2023 · Days of The Week · Wildlife Wednesday

Elk/Wapiti (Cervus canadensis)

Elk at the Elk & Bison Prairie in Land Between The Lakes

The North American Elk is one of the largest species within the deer family, Cervidae, and one of the largest terrestrial mammals in its native range of North America and Central and East Asia. The word “elk” originally referred to the European variety of the moose, Alces alces, but was transferred to Cervus canadensis by North American colonists. The name “wapiti” is sometimes used for Cervus canadensis, which derives from a Shawnee and Cree word meaning “white rump”.

Elk range in forest and forest-edge habitats, feeding on grasses, plants, leaves, and bark. Male elk have large antlers which they shed each year. Males also engage in ritualized mating behaviors during the rut, including posturing, antler wrestling (sparring), and bugling, a loud series of vocalizations that establishes dominance over other males and attracts females. Although it is currently native to North America and central/eastern Asia, it had a much broader distribution in the past. Populations were present across Eurasia into Western Europe during the Late Pleistocene and survived into the early Holocene in southern Sweden and the Alps; the extinct Merriam’s elk subspecies ranged into Mexico. The elk have adapted well to countries where it has been introduced, including Argentina and New Zealand. Its adaptability may threaten endemic species and the ecosystems into which it has been submitted.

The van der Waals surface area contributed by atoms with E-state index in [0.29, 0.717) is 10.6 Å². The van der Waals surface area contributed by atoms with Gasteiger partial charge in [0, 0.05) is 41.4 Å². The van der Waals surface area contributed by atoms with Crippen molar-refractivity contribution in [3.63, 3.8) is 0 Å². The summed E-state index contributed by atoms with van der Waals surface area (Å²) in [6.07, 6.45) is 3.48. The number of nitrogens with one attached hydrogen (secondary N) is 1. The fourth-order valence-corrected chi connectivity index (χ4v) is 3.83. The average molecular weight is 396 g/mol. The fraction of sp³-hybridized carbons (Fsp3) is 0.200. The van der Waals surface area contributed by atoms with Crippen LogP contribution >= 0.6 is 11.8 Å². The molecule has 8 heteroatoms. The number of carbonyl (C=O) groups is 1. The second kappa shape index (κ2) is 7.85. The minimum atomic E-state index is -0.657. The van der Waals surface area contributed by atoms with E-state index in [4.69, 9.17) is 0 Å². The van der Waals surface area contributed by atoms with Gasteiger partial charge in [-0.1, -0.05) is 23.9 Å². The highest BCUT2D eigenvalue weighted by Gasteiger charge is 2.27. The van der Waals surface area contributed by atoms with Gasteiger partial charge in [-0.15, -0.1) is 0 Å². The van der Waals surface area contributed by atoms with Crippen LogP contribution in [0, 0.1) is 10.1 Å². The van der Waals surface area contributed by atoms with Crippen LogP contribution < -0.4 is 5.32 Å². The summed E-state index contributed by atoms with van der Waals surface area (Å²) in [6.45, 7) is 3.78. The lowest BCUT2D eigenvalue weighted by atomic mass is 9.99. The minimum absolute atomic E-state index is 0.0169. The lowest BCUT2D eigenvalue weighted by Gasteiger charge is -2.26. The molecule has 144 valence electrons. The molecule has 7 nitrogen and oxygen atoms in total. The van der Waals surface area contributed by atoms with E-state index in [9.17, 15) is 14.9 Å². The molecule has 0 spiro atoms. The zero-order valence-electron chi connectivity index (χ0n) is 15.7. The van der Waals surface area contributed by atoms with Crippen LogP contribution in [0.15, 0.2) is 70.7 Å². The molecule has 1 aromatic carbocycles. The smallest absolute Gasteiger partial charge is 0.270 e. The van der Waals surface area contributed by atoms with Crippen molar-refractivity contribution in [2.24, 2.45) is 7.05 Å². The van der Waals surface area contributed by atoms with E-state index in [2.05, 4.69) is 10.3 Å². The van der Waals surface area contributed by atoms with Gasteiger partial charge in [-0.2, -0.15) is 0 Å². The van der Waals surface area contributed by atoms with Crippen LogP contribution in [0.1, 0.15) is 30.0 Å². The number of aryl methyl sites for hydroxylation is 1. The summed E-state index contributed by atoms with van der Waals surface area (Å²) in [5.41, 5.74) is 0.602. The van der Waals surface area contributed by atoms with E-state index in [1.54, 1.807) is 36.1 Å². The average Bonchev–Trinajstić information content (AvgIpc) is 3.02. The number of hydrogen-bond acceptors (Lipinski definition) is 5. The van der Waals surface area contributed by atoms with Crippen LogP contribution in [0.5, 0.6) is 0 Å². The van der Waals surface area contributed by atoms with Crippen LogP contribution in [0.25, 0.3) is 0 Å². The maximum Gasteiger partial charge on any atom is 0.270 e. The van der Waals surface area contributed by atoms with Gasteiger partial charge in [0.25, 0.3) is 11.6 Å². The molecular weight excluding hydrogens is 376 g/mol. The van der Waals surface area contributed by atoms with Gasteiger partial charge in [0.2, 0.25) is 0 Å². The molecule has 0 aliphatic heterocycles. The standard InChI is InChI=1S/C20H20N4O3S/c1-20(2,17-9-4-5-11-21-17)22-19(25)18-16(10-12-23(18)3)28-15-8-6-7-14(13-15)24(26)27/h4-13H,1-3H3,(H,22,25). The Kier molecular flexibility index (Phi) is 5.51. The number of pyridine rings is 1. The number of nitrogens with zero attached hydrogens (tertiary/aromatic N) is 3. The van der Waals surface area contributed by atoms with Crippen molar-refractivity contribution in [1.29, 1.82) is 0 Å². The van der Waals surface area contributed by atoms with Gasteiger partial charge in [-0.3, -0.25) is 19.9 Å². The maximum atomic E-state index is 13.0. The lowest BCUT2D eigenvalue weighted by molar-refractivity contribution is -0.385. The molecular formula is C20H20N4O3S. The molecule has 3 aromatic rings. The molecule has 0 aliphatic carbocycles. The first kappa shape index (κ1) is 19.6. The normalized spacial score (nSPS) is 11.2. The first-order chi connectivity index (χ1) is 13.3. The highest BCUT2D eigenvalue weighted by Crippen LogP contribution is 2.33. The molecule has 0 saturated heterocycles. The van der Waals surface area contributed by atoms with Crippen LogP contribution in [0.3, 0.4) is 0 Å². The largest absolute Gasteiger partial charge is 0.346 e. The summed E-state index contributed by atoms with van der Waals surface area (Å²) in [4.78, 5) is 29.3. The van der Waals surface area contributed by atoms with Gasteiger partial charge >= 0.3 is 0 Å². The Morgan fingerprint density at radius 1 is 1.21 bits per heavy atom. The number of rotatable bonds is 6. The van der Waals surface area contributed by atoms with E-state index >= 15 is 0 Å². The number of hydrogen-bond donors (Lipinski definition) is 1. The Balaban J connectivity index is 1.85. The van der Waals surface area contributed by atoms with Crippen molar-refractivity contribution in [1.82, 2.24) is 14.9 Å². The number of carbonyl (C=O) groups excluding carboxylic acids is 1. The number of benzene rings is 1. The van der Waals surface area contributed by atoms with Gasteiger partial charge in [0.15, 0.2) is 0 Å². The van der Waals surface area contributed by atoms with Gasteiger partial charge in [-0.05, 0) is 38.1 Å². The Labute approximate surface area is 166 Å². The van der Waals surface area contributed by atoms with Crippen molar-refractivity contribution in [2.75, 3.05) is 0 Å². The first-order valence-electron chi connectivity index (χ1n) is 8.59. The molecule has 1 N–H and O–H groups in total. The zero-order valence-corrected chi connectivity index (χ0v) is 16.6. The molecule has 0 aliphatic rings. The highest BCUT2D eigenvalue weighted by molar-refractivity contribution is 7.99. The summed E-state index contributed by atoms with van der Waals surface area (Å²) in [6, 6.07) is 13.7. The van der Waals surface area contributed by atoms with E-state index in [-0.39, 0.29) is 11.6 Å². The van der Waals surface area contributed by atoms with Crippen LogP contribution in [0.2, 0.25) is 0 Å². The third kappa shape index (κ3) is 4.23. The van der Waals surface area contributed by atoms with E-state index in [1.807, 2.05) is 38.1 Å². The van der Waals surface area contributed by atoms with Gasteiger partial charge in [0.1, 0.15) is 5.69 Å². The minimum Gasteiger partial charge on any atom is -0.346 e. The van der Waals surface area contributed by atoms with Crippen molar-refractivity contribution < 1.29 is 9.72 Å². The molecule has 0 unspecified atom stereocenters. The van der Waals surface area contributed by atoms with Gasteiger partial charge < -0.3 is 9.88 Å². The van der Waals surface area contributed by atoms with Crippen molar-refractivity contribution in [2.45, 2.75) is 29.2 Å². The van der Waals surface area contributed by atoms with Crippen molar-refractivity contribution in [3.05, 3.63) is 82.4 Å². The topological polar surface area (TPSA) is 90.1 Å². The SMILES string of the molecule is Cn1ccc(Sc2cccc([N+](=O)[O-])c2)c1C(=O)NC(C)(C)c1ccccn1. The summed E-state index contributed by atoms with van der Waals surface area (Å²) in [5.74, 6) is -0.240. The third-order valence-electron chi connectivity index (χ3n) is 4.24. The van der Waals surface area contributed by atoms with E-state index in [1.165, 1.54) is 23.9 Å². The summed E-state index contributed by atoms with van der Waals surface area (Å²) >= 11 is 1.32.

https://en.wikipedia.org/wiki/Elk

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